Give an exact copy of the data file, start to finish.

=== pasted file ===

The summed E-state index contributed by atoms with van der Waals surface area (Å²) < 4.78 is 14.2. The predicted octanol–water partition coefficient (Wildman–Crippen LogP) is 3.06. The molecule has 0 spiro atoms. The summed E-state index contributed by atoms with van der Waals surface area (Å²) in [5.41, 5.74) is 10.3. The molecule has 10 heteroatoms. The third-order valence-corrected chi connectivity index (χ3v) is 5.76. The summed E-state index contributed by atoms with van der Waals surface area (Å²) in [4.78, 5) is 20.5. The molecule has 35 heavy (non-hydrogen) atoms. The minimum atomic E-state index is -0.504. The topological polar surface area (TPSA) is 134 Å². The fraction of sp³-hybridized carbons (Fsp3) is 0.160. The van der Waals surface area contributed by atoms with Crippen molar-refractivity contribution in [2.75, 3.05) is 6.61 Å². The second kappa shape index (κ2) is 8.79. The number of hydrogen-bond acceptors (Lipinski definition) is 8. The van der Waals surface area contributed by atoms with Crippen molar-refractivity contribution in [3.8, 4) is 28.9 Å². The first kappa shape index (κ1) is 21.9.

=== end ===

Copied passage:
The summed E-state index contributed by atoms with van der Waals surface area (Å²) < 4.78 is 14.2. The predicted octanol–water partition coefficient (Wildman–Crippen LogP) is 3.06. The molecule has 0 spiro atoms. The summed E-state index contributed by atoms with van der Waals surface area (Å²) in [5.41, 5.74) is 10.3. The molecule has 10 heteroatoms. The third-order valence-corrected chi connectivity index (χ3v) is 5.76. The summed E-state index contributed by atoms with van der Waals surface area (Å²) in [4.78, 5) is 20.5. The molecule has 35 heavy (non-hydrogen) atoms. The minimum atomic E-state index is -0.504. The topological polar surface area (TPSA) is 134 Å². The fraction of sp³-hybridized carbons (Fsp3) is 0.160. The van der Waals surface area contributed by atoms with Crippen molar-refractivity contribution in [2.75, 3.05) is 6.61 Å². The second kappa shape index (κ2) is 8.79. The number of hydrogen-bond acceptors (Lipinski definition) is 8. The van der Waals surface area contributed by atoms with Crippen molar-refractivity contribution in [3.8, 4) is 28.9 Å². The first kappa shape index (κ1) is 21.9.